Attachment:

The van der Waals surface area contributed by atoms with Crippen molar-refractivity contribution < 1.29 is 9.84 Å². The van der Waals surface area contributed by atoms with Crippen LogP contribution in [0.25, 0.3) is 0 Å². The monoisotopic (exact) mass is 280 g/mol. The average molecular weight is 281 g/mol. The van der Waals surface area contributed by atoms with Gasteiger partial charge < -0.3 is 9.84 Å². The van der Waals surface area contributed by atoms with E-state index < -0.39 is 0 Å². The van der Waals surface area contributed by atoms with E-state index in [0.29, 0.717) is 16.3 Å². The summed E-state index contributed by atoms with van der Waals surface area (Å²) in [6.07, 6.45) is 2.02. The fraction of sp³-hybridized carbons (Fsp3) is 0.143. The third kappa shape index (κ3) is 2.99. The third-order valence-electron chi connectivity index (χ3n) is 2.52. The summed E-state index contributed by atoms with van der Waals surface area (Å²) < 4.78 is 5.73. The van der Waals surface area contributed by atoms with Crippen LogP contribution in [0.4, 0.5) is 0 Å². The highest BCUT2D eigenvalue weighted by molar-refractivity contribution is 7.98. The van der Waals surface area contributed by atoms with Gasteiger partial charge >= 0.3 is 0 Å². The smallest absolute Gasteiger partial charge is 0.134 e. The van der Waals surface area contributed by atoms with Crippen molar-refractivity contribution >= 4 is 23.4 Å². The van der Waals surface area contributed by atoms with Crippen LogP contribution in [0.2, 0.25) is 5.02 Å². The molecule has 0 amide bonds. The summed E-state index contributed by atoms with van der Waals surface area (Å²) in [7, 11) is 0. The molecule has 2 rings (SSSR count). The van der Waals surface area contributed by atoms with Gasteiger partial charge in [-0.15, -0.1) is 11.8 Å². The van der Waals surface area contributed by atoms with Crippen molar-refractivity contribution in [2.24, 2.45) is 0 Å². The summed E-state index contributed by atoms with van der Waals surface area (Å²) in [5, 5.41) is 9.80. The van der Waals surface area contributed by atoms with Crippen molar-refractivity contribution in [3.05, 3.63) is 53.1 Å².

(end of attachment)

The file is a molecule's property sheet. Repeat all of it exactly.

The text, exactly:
The van der Waals surface area contributed by atoms with Crippen molar-refractivity contribution < 1.29 is 9.84 Å². The van der Waals surface area contributed by atoms with Crippen LogP contribution in [0.25, 0.3) is 0 Å². The monoisotopic (exact) mass is 280 g/mol. The average molecular weight is 281 g/mol. The van der Waals surface area contributed by atoms with Gasteiger partial charge < -0.3 is 9.84 Å². The van der Waals surface area contributed by atoms with E-state index < -0.39 is 0 Å². The van der Waals surface area contributed by atoms with E-state index in [0.29, 0.717) is 16.3 Å². The summed E-state index contributed by atoms with van der Waals surface area (Å²) in [6.07, 6.45) is 2.02. The fraction of sp³-hybridized carbons (Fsp3) is 0.143. The third kappa shape index (κ3) is 2.99. The third-order valence-electron chi connectivity index (χ3n) is 2.52. The summed E-state index contributed by atoms with van der Waals surface area (Å²) < 4.78 is 5.73. The van der Waals surface area contributed by atoms with Crippen LogP contribution in [0.4, 0.5) is 0 Å². The highest BCUT2D eigenvalue weighted by molar-refractivity contribution is 7.98. The van der Waals surface area contributed by atoms with Gasteiger partial charge >= 0.3 is 0 Å². The smallest absolute Gasteiger partial charge is 0.134 e. The van der Waals surface area contributed by atoms with Crippen molar-refractivity contribution >= 4 is 23.4 Å². The van der Waals surface area contributed by atoms with Crippen LogP contribution in [0.2, 0.25) is 5.02 Å². The molecule has 0 amide bonds. The summed E-state index contributed by atoms with van der Waals surface area (Å²) in [7, 11) is 0. The molecule has 2 rings (SSSR count). The van der Waals surface area contributed by atoms with Gasteiger partial charge in [-0.15, -0.1) is 11.8 Å². The van der Waals surface area contributed by atoms with Crippen molar-refractivity contribution in [2.24, 2.45) is 0 Å². The summed E-state index contributed by atoms with van der Waals surface area (Å²) in [5, 5.41) is 9.80. The van der Waals surface area contributed by atoms with Crippen molar-refractivity contribution in [3.05, 3.63) is 53.1 Å².